Not quite a farm kid

grandmas farm
Sara Welch's daughter, Vayda, was fortunate enough to enjoy her great grandparents' farm for a while when she was little, too. (Sara Welch photo)

I’m a couple of generations removed from the farm, which is unusual for someone working in Farm and Dairy’s editorial department.

My dad farmed my grandparents’ 50-acre farm when I was little. We had between 20 and 30 head of cattle. He baled hay, and planted enough soybeans or corn, depending on the year, to pay for the grain to feed the cattle. But it was a small operation. It was more like a hobby for him after he got done pouring concrete. I know he just did it because he loved it.

My uncles brought chickens and ducks to the farm at different times, and there were plenty of barn kittens to chase down. My cousins and I swam in the pond and caught trophy-sized bluegill and bass (which really set me up to be disappointed fishing anywhere else). We had huge family gatherings and played the most epic games of hide-and-seek.

My grandparents’ farm was one of my favorite places to go growing up. But I wouldn’t call myself a farm kid. Don’t ask me to back up a trailer. Horses are beautiful but, also, kind of terrifying. And, I’m definitely not enough of a morning person to put myself in the same sentence as those of you getting up at 4 a.m. to go feed your livestock or milk your cows.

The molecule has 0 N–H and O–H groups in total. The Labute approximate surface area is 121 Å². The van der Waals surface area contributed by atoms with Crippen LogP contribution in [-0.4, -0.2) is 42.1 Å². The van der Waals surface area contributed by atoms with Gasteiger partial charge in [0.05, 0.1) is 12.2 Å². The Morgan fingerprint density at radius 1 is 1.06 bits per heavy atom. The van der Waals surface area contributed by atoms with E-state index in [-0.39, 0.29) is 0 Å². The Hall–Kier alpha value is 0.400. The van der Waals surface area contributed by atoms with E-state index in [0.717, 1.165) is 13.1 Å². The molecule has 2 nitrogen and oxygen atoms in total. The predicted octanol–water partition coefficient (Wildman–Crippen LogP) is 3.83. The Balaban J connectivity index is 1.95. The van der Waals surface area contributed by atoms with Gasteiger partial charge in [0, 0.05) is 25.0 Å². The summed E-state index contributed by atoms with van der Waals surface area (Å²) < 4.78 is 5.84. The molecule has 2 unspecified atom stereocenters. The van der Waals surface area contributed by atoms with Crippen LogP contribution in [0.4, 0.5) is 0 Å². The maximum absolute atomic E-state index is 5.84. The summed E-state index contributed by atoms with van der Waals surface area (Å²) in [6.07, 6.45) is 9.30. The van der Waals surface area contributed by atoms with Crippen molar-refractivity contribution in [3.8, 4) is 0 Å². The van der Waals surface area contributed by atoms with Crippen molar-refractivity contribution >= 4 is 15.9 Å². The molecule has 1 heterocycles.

I’m a rural kid, and I stayed in my hometown to raise my daughter in the woods where I grew up. And that’s just it, I’m a woods kid.

When my dad sold the cattle and stopped farming, he bought a little over five acres of wooded wetlands. Standing on the road, you couldn’t even see the hill where he and my mom built their house.

Somehow I knew those woods and the creek that ran through them were always going to feel like home.

Ironically, that land had been used as cattle pasture or butted up next to a cattle pasture a generation earlier. My siblings and I pieced together the history of the place, uncovering old farming equipment, abandoned fence posts and, occasionally, cattle remains as we roamed through the woods and our neighbor’s crop field behind our house.

Incidentally, that’s pretty much still how I spend my time — outdoors, in the woods, camping and hiking — when I’m not in the office or at one of my daughter’s many activities.

I wouldn’t call myself a farm kid because I respect what that means to the kids who really grew up on farms. But the truth is, we share this corner of the world, and whether you make the designation of on-the-farm or off-the-farm, we’re more alike than we are different. I care about the land, what it produces and all the creatures that live there just as much as you do. You can teach me about the ins and outs of farm life, and I’ll tell your stories. If we happen across each other at the corner store, I’ll hold the door for you, and say, “Thank you,” when you hold it for me.

I look forward to serving all of Farm and Dairy’s readership, and I welcome feedback at


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